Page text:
Early and rapid targeting of eye-specific axonal projections to the dorsal lateral geniculate nucleus in the fetal macaque
Journal of Neuroscience
Axon guidance; dLGN; Eye-specific; Primate; Retinogeniculate; Visual system
The emergence of eye-specific axonal projections to the dorsal lateral geniculate nucleus (dLGN) is a well established model system for exploring the mechanisms underlying afferent targeting during development. Using modern tract tracing methods, we examined the development of this feature in the macaque, an Old World Primate with a visual system similar to that of humans. Cholera toxin β fragment conjugated to Alexa 488 was injected into the vitreous of one eye, and CTβ conjugated to Alexa 594 into the other eye of embryos at known gestational ages. On embryonic day 69 (E69), which is ∼100 d before birth, inputs from the two eyes were extensively intermingled in the dLGN. However, even at this early age, portions of the dLGN were preferentially innervated by the right or left eye, and segregation is complete within the dorsalmost layers 5 and 6. By E78, eye-specific segregation is clearly established throughout the parvocellular division of the dLGN, and substantial ocular segregation is present in the magnocellular division. By E84, segregation of left and right eye axons is essentially complete, and the six eye-specific domains that characterize the mature macaque dLGN are clearly discernable. These findings reveal that targeting of eye-specific axonal projections in the macaque occurs much earlier and more rapidly than previously reported. This segregation process is completed before the reported onset of ganglion cell axon loss and retino-dLGN synapse elimination, suggesting that, in the primate, eye-specific targeting occurs independent of traditional forms of synaptic plasticity. Copyright © 2005 Society for Neuroscience.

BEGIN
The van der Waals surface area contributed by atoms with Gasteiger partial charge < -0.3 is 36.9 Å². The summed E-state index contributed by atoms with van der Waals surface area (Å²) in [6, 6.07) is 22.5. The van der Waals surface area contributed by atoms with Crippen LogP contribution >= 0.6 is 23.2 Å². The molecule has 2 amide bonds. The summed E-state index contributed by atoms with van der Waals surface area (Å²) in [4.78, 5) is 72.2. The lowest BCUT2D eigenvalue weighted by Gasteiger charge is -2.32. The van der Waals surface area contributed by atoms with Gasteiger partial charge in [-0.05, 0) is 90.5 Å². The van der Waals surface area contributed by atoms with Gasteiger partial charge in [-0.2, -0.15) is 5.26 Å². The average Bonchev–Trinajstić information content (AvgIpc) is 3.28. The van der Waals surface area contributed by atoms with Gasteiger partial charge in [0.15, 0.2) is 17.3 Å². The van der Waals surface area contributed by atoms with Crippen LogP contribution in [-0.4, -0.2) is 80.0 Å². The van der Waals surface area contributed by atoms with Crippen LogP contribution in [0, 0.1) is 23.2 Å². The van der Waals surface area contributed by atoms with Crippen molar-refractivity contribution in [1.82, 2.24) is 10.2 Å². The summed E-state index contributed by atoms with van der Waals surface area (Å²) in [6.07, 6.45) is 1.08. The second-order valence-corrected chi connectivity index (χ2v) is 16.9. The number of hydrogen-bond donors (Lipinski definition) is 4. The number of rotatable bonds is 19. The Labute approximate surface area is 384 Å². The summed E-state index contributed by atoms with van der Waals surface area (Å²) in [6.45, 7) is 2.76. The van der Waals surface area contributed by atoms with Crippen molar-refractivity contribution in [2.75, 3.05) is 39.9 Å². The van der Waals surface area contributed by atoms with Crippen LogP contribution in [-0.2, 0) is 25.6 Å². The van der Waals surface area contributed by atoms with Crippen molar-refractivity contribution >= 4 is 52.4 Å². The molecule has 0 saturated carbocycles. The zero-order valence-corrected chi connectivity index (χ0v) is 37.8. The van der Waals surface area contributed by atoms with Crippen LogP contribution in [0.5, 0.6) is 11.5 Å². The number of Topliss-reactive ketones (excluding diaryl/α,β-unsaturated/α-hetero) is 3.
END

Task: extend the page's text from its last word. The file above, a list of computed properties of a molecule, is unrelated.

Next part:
Huberman, A., Dehay, C., Berland, M., Chalupa, L., & Kennedy, H. (2005). Early and rapid targeting of eye-specific axonal projections to the dorsal lateral geniculate nucleus in the fetal macaque. Journal of Neuroscience, 25 (16). http://dx.doi.org/10.1523/JNEUROSCI.4292-04.2005